Roger Binny Succeeds Sourav Ganguly As BCCI President
Roger Binny, the highest wicket-taker of India’s triumphant 1983 Word Cup campaign, was officially elected as the 36th president of the Board of Control for Cricket in India
Binny replaces former India captain Sourav Ganguly. Binny, 67, was the only candidate to have filed a nomination for the BCCI president’s post.
Binny replaced former India captain Sourav Ganguly
Binny replaced former India captain Sourav Ganguly, whose three-year tenure as the board chief came to end. Ganguly will now contest for the Cricket Association of Bengal top post.
The other BCCI office bearers, who were elected unanimously include secretary Jay Shah, Ashish Shelar (treasurer), Rajeev Shukla (vice-president), and Devajit Saikia (joint secretary). Outgoing treasurer Arun Dhumal will be the new IPL chairman as Birjesh Patel will turn 70 next month. The election of the new set of office-bearers was a formality as all were elected unopposed.
“Sourav was offered IPL chairmanship but he politely declined the offer. His logic was that he cannot accept becoming head of a sub-committee in BCCI after heading the same institution. He had expressed interest in continuing in the position,” the BCCI source said.
Binny, who represented India in 27 Tests and 72 ODIs, has also served as a member of the national selection committee.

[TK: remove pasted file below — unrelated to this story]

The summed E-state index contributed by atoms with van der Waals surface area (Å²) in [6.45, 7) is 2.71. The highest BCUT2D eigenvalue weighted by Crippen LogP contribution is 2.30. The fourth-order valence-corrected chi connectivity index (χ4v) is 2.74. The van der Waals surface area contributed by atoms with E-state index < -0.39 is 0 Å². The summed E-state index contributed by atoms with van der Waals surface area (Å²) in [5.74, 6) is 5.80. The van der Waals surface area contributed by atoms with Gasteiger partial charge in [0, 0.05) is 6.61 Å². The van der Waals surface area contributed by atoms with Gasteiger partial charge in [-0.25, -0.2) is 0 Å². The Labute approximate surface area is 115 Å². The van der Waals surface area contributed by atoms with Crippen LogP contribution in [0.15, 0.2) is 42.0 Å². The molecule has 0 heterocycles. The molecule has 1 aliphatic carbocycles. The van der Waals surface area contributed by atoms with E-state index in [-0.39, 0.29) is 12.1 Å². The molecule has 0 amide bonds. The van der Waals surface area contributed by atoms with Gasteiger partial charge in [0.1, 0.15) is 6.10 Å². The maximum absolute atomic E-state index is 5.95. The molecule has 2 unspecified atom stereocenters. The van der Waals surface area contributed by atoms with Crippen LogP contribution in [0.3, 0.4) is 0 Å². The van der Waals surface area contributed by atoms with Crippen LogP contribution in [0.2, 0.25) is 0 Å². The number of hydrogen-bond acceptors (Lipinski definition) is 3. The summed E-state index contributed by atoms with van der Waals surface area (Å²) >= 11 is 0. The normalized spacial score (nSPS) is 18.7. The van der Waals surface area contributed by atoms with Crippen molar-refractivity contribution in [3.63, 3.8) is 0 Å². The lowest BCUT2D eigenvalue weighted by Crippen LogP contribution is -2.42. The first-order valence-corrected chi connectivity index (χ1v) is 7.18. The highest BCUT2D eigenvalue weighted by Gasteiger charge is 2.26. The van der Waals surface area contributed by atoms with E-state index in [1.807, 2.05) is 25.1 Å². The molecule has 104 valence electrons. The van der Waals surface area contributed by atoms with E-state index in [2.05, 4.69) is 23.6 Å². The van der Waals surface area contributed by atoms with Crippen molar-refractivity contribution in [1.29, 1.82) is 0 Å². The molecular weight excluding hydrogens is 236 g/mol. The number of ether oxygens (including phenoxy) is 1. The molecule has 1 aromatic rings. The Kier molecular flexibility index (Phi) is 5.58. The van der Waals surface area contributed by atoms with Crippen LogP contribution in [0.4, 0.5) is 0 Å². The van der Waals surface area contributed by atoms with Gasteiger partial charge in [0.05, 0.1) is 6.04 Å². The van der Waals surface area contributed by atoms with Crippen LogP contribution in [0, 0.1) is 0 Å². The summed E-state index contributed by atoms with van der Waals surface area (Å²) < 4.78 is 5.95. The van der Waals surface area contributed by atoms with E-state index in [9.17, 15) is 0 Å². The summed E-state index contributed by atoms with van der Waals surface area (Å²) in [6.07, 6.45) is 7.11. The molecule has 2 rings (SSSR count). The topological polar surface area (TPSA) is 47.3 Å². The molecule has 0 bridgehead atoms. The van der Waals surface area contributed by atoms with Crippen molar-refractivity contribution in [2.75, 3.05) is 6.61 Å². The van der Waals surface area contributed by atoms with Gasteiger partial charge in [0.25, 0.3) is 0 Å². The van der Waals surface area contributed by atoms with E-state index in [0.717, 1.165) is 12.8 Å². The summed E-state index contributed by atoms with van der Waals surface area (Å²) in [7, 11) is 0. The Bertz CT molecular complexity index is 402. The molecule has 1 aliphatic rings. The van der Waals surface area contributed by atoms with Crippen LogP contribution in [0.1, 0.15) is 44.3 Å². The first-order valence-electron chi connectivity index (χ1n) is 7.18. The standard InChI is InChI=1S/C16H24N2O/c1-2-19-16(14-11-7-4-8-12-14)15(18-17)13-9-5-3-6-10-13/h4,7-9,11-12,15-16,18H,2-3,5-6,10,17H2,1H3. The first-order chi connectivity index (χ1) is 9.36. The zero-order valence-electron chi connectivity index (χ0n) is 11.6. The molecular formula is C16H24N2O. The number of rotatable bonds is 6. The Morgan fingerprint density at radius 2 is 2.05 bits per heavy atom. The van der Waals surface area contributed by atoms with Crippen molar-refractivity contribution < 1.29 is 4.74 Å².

Binny, in his recent stint, was the Karnataka State Cricket Association President and will now leave his position in the state body. The medium pacer was one of the architects of India’s historic World Cup triumph in 1983. In eight games, he took 18 wickets, the highest in that edition of the prestigious tournament.
Roger Binny- The 1983 World Cup hero
Binny was the first Anglo-Indian of Scottish origin to play cricket for India. His son, Stuart Binny, followed in his footsteps, having played state cricket for the Karnataka cricket team, and international cricket for the India national cricket team.
Roger Binny, as he is known, was a cricketing all-rounder who is best known for his impressive bowling performance in the 1983 Cricket World Cup where he was the highest wicket-taker (18 wickets), and in the 1985 World Series Cricket Championship in Australia where he repeated this feat (17 wickets).